The Corner

Politics & Policy

Biden’s Switch on Taxpayer-Funded Abortion Cost Him Support

Joe Biden speaks at an event at Iowa Wesleyan University in Mount Pleasant, Iowa, June 11, 2019. (Jordan Gale/Reuters)

Former vice president Joe Biden’s newfound opposition to the Hyde amendment, which prohibits the direct federal funding of abortion, has brought the contentious issue of taxpayer-funded abortion into the spotlight again. The politics of covering abortion through Medicaid has received mainstream-media coverage over the past few weeks weeks. In Slate, Will Saletan recently summarized public attitudes toward taxpayer funding of abortion. Public-opinion scholars know that polling on life issues tends to be sensitive to question wording, but, as Saletan astutely points out, most data show that regardless of wording, there is substantial public opposition to taxpayer-funded abortion.

A 2017 Marist survey, for instance, found that 60 percent of respondents opposed such funding, and in 2016, a survey conducted by Politico and the Harvard T. H. Chan School of Public Health found that 58 percent of respondents said the same. Though questions asking about “Medicaid coverage” for abortion tend to find the least public support for the Hyde amendment, a 2018 Public Religion Research Institute poll showed that a slim majority of respondents still opposed taxpayer funding for abortion.

Publicly funded abortion also polls poorly among particular demographic groups. Most polls show, for instance, that women are as likely as men to oppose it. Even though Biden framed his opposition to Hyde in socioeconomic terms, both the 2016 Politico/Harvard poll and the 2017 Marist poll found that low-income earners were considerably more opposed to taxpayer-funded abortion than those with above-average incomes. The Politico/Harvard survey found that voters earning more than $75,000 a year were almost twice as likely to support taxpayer funding for abortion than those making a maximum of $25,000 a year.

Biden’s reversal on Hyde — which he consistently supported during his decades as a U.S. senator from Delaware — has had an interesting effect on his public support. A Morning Consult poll suggested that his shift will benefit him in the primary, as 30 percent of likely Democratic-primary voters said they would be more likely to support him, while only 19 percent said they would be less likely to do so. But the same poll found that his opposition to Hyde could hurt him in the general election, finding that only 19 percent of general-election voters said they’d be more likely to vote for him, while 24 percent said they’d be less likely to do so.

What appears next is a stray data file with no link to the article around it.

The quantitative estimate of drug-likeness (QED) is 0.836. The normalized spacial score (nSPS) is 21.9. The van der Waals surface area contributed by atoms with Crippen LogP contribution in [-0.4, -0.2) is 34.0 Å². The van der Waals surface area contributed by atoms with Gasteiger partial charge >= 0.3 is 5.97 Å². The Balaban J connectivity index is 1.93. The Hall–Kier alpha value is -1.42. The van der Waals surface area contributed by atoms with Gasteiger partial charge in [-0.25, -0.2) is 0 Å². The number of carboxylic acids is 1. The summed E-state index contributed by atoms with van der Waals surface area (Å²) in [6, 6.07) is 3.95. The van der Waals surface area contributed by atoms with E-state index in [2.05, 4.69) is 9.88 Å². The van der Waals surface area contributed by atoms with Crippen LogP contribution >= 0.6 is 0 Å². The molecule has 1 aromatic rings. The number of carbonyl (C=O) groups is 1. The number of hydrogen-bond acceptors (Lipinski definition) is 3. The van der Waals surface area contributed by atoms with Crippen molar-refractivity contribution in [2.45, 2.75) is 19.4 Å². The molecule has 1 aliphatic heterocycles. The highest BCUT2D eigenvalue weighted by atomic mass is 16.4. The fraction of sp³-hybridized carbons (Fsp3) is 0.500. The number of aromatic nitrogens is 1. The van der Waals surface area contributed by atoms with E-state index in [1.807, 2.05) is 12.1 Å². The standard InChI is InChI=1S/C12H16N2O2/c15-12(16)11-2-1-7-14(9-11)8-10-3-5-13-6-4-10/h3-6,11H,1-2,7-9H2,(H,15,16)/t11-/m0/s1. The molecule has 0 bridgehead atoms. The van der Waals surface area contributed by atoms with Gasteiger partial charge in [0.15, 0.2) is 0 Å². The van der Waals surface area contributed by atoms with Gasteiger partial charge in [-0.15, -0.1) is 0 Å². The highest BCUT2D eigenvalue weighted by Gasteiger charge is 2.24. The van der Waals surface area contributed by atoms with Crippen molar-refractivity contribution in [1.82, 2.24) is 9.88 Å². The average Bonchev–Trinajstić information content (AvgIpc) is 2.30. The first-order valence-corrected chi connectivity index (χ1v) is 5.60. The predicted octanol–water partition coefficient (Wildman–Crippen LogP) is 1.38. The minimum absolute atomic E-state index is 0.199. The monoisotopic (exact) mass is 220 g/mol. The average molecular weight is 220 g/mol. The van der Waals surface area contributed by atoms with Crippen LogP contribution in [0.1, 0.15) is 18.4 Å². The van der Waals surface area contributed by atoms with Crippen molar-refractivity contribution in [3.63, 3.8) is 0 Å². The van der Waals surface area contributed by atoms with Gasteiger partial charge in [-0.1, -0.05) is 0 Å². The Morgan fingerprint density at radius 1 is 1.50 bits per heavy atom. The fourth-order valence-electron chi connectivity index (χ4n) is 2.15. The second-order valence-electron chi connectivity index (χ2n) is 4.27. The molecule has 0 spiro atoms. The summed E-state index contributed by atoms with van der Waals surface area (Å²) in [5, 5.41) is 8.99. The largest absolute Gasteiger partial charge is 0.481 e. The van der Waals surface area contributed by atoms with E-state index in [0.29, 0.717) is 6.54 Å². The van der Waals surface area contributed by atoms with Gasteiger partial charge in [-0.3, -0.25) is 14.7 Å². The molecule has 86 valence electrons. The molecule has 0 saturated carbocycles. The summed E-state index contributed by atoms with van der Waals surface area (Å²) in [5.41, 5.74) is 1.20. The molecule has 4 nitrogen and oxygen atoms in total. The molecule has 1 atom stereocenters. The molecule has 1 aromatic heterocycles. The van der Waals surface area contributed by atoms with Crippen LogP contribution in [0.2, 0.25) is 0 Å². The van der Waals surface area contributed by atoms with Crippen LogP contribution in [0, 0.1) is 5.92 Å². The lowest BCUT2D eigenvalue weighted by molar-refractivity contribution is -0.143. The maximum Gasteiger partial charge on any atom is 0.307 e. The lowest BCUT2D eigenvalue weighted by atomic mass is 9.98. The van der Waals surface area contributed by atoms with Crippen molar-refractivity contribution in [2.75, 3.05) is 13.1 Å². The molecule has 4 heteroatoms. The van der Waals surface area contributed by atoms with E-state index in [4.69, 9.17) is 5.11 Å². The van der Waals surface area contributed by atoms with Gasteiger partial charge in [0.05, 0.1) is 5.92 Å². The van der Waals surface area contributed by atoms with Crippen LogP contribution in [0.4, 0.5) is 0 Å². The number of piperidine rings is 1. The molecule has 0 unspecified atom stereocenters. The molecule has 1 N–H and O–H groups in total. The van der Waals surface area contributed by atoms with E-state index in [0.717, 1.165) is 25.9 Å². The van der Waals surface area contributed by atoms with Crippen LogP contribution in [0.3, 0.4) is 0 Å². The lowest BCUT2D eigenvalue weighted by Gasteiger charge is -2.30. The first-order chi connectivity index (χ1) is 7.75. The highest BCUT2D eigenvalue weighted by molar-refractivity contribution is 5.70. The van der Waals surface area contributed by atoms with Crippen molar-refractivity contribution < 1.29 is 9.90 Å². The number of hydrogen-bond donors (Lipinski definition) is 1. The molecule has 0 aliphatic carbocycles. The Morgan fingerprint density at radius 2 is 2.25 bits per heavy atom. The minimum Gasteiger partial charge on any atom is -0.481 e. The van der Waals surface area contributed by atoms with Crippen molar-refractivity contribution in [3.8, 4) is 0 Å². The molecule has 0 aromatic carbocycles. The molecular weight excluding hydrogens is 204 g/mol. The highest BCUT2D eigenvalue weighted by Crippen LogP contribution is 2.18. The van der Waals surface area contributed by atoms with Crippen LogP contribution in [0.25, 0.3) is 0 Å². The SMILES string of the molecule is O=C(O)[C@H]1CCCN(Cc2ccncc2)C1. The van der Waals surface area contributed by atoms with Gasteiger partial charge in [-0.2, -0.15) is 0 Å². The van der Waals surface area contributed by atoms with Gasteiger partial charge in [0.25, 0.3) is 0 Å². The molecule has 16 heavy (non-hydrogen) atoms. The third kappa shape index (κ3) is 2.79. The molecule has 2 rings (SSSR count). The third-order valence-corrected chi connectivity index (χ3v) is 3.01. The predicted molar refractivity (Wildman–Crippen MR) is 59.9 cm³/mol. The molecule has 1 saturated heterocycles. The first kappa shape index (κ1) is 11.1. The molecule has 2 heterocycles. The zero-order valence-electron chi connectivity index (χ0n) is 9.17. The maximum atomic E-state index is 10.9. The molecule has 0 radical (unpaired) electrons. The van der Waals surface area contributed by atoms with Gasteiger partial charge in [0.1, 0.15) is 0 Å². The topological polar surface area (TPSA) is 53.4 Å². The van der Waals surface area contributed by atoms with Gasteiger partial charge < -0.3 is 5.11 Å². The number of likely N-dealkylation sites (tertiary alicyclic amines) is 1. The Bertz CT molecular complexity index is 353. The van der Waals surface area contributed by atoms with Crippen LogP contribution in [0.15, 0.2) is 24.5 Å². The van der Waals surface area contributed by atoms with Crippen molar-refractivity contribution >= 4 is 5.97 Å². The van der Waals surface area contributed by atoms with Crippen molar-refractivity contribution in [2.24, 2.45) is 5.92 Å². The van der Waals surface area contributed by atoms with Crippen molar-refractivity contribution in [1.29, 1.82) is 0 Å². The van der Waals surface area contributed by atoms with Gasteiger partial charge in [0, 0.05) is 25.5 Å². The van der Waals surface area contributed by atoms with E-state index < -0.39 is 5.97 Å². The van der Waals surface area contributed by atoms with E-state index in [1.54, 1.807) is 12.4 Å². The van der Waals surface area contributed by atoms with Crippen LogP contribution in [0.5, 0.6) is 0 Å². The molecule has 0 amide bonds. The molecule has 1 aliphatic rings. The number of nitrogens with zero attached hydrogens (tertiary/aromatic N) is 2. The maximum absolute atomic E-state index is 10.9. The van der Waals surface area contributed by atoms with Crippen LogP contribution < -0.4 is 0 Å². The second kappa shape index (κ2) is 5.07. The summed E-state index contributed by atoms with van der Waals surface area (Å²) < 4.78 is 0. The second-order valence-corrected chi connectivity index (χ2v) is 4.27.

His switch on the issue is evidence of the changing demographics within the Democratic party, as an older generation of voters is being replaced by a younger cohort that tends to be more liberal on social issues. Biden, along with his fellow primary contenders, clearly believes he must support taxpayer funding of abortion to be competitive on the left, despite the fact that polling data indicates this position is unpopular with the public. Republican politicians should aim to make their own opposition to publicly funded abortion a salient campaign issue during the 2020 election.

Michael J. New is a visiting assistant professor of social research and political science at the Catholic University of America and an associate scholar at the Charlotte Lozier Institute in Washington, D.C.

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